The graph also only focuses on death, and does not account for alcohol’s risk of sickness, injury and other health harms, but Conigrave says it’s a useful tool to show how risks increase with more concentrated drinking.
Binge-drinking puts pressure across your body’s systems, from your heart through to your brain.
If you knock back 10 drinks between Friday and Saturday, your body then has to work much harder to recover, Miller says.
“That’s a lot more damaged cells in your liver and in your brain, increasing the impact drinking will have,” he says. “There’s an increased risk of a range of cancers and harmful outcomes.”
A common risk is blackout, Miller says. “You might seem reasonably conscious but if you wake up and don’t remember parts of the night before, you’ve literally damaged your brain.”
He says the long-term consequences are still being understood but early evidence suggests there may be substantial effects on memory and decision-making.
Blackout aside, Conigrave says evidence shows we must be wary of the cognitive consequences of heavy weekend drinking. Research on university students found that they were less able to handle complex tasks even days after binge-drinking.
Conigrave adds that consuming three drinks or more can also affect sleep quality by triggering a “rebound” of wakefulness in the middle of the night. Alcohol is a sedative, so your body fights against it by increasing natural stimulants, affecting your slumber after the booze largely leaves your system. There can be similar effects on mood and anxiety.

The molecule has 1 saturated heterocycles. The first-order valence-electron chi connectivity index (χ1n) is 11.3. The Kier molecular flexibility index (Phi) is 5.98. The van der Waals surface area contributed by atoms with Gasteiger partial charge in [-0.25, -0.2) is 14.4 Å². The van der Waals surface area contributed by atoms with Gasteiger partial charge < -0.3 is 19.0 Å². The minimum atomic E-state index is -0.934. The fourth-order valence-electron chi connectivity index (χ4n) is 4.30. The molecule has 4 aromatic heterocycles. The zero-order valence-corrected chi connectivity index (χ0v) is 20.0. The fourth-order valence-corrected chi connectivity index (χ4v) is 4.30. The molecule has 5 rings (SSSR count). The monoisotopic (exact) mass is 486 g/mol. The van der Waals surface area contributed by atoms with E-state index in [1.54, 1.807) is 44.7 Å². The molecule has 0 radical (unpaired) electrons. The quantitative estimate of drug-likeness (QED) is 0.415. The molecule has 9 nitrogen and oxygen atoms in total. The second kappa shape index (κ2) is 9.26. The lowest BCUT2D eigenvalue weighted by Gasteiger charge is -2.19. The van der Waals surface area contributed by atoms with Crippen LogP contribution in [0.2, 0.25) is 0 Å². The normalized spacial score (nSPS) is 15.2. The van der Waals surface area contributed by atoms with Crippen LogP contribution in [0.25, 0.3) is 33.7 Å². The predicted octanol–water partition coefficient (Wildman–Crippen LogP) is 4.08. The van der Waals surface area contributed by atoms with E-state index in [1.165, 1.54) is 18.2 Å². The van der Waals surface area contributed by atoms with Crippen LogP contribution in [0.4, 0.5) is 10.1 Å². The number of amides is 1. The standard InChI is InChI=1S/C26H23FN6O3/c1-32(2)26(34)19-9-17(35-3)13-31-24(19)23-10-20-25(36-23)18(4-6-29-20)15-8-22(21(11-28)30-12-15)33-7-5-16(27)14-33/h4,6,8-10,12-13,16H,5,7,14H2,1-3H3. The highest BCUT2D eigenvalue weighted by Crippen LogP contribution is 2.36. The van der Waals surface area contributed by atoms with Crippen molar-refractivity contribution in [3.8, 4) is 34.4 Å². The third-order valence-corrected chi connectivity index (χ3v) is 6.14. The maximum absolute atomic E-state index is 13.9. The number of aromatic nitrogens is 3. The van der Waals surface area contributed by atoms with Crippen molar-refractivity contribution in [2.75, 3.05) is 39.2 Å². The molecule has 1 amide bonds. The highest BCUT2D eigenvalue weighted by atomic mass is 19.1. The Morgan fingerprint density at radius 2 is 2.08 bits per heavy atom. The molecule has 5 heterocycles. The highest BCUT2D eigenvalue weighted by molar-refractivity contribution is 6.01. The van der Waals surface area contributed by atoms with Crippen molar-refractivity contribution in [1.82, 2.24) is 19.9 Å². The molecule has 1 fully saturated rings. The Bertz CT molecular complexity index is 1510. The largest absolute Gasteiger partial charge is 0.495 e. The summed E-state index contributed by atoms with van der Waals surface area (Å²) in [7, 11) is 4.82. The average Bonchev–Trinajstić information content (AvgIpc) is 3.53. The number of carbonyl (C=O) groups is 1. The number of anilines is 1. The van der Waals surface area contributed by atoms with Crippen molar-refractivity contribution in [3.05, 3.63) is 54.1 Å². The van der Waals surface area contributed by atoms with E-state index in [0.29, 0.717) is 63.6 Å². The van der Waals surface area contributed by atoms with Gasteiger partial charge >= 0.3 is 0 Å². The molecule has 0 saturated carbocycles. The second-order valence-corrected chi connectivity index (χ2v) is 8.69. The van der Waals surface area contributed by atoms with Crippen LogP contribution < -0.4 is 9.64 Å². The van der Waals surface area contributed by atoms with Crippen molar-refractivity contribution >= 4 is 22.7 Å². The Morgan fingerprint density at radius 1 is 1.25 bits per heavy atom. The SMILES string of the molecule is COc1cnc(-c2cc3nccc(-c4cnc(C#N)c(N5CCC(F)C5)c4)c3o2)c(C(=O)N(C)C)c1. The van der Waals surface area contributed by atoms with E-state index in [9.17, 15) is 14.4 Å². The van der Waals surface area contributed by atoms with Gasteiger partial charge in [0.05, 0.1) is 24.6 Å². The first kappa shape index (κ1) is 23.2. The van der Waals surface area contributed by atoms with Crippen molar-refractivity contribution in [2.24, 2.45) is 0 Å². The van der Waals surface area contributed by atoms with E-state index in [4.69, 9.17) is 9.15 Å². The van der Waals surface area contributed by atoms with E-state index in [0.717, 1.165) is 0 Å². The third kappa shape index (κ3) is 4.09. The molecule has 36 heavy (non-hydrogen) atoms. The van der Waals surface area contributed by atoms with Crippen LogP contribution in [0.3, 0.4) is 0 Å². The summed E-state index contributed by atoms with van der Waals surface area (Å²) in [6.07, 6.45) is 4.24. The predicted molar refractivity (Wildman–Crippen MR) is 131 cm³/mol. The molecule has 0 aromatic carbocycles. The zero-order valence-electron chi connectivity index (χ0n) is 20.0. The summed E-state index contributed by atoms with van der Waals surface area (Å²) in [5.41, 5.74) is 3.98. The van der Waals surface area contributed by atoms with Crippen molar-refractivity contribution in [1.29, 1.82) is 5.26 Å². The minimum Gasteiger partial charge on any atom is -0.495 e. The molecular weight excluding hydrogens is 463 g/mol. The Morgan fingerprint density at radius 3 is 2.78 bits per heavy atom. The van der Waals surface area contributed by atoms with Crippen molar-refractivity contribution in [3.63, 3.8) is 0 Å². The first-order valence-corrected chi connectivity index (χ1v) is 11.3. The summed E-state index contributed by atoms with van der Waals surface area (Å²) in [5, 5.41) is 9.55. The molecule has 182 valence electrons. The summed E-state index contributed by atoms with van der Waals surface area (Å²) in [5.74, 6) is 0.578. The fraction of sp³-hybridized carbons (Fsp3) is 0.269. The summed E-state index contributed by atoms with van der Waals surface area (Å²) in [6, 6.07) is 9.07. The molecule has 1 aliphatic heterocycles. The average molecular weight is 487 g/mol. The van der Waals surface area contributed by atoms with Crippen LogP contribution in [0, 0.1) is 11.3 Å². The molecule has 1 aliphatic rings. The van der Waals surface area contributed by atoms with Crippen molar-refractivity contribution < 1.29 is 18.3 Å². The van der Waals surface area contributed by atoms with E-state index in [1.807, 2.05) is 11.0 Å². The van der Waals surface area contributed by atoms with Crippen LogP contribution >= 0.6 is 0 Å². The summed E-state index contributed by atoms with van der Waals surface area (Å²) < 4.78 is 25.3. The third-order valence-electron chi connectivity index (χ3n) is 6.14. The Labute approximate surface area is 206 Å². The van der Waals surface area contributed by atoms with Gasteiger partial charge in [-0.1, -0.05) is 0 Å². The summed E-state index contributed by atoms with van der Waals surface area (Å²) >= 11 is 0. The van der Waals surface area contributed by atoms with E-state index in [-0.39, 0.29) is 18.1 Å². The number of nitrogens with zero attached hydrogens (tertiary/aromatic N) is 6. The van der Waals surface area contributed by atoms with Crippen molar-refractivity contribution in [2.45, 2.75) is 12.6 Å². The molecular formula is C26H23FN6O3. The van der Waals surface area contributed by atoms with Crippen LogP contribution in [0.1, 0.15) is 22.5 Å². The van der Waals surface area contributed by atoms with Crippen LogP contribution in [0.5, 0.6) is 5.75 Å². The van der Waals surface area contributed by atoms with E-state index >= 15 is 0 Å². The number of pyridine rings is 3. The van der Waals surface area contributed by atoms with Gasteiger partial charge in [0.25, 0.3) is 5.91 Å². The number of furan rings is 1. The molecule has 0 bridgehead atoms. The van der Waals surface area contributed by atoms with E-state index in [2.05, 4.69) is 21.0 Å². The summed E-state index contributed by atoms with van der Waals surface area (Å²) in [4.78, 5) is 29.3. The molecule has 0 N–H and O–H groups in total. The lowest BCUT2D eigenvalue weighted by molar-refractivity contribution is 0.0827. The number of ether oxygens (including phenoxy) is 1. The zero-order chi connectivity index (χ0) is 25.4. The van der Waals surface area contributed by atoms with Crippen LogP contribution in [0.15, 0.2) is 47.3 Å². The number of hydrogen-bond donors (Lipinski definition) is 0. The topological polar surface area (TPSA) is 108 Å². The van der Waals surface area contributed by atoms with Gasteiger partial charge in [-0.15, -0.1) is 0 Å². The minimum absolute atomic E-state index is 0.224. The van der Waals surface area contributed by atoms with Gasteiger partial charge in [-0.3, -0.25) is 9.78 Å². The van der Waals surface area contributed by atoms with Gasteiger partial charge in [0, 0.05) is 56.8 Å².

Alcohol affects your cardiovascular system, with heavier drinkers at higher risk of heart disease, hypertension and stroke. Conigrave says that a single episode of binge-drinking can lead to heart rhythm disorder, atrial fibrillation. A recent study showed that people were more likely to suffer from it the more they drank on one occasion.
Then there are behavioural effects. People are more vulnerable to falls and injury when lots of alcohol is involved. Miller says that falling over drunk is as common a reason as assault for going to hospital emergency. Conigrave explains that alcohol removes your inhibitions, so your judgment is impaired and you’re more likely to take risks, but you’re also less coordinated. And, yes, there’s the matter of junk food becoming much more tempting.
Effects of daily moderate drinking
We know that binge-drinking has many unwanted health outcomes, Conigrave says, so spreading your drinks through the week (say, 1-2 standard drinks a night) is a better option than squashing them all between Friday and Saturday – however it’s still wise to avoid drinking every day of the week. Even light drinkers are at increased risk of high blood pressure, cognitive decline and cancer.
While you may not notice any downsides to moderate daily drinking, Miller says it’s important to give your body a break from booze. Keep in mind that for the toxin to be cleared from the body, it must be processed into an even more toxic substance, acetaldehyde (a cousin of formaldehyde).
“If you drink night after night, your liver in particular but all other organs, including the brain, don’t get a break,” Miller says.
Miller says it’s a “good rule of thumb” to liken a standard drink to a cheeseburger. “If you have two glasses of wine with dinner, it’s like having a healthy meal and two cheeseburgers on top. They’re not healthy, good calories.”
The bottom line? The best option is to follow the guidelines of no more than four standard drinks a day, and a maximum 10 over a week. And try to take at least a couple of nights off through the week. “It can encourage you to drink mindfully and helps prevent it becoming automatic,” Conigrave says.
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